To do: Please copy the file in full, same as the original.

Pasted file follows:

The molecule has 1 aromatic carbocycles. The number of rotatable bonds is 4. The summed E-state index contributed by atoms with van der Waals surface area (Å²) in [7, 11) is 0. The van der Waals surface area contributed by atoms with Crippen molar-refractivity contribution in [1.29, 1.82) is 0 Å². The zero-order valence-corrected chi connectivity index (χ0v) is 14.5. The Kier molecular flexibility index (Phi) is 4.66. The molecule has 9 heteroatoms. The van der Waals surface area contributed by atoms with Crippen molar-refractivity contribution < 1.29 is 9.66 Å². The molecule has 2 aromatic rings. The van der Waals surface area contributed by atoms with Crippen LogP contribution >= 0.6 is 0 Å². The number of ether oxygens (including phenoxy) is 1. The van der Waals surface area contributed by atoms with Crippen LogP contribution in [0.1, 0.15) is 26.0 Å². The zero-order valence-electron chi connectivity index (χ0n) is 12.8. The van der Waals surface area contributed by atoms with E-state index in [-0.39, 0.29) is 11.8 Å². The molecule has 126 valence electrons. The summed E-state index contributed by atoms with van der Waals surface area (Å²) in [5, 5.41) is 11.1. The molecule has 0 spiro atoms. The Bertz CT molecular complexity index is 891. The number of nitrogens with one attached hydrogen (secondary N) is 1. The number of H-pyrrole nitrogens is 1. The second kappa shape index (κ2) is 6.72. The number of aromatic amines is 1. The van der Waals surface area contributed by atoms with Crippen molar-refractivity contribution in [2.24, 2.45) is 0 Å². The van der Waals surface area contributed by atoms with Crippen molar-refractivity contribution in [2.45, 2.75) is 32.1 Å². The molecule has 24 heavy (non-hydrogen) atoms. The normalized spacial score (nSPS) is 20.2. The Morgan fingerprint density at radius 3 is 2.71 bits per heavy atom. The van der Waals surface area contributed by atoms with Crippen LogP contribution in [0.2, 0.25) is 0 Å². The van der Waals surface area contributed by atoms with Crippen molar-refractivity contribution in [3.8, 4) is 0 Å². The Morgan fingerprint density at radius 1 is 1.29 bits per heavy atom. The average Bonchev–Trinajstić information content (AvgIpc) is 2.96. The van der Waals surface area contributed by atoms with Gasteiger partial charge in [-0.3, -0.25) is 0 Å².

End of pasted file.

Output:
The molecule has 1 aromatic carbocycles. The number of rotatable bonds is 4. The summed E-state index contributed by atoms with van der Waals surface area (Å²) in [7, 11) is 0. The van der Waals surface area contributed by atoms with Crippen molar-refractivity contribution in [1.29, 1.82) is 0 Å². The zero-order valence-corrected chi connectivity index (χ0v) is 14.5. The Kier molecular flexibility index (Phi) is 4.66. The molecule has 9 heteroatoms. The van der Waals surface area contributed by atoms with Crippen molar-refractivity contribution < 1.29 is 9.66 Å². The molecule has 2 aromatic rings. The van der Waals surface area contributed by atoms with Crippen LogP contribution >= 0.6 is 0 Å². The number of ether oxygens (including phenoxy) is 1. The van der Waals surface area contributed by atoms with Crippen LogP contribution in [0.1, 0.15) is 26.0 Å². The zero-order valence-electron chi connectivity index (χ0n) is 12.8. The van der Waals surface area contributed by atoms with E-state index in [-0.39, 0.29) is 11.8 Å². The molecule has 126 valence electrons. The summed E-state index contributed by atoms with van der Waals surface area (Å²) in [5, 5.41) is 11.1. The molecule has 0 spiro atoms. The Bertz CT molecular complexity index is 891. The number of nitrogens with one attached hydrogen (secondary N) is 1. The number of H-pyrrole nitrogens is 1. The second kappa shape index (κ2) is 6.72. The number of aromatic amines is 1. The van der Waals surface area contributed by atoms with Crippen molar-refractivity contribution in [2.24, 2.45) is 0 Å². The van der Waals surface area contributed by atoms with Crippen molar-refractivity contribution in [2.45, 2.75) is 32.1 Å². The molecule has 24 heavy (non-hydrogen) atoms. The normalized spacial score (nSPS) is 20.2. The Morgan fingerprint density at radius 3 is 2.71 bits per heavy atom. The van der Waals surface area contributed by atoms with Crippen LogP contribution in [0.2, 0.25) is 0 Å². The van der Waals surface area contributed by atoms with Crippen molar-refractivity contribution in [3.8, 4) is 0 Å². The Morgan fingerprint density at radius 1 is 1.29 bits per heavy atom. The average Bonchev–Trinajstić information content (AvgIpc) is 2.96. The van der Waals surface area contributed by atoms with Gasteiger partial charge in [-0.3, -0.25) is 0 Å².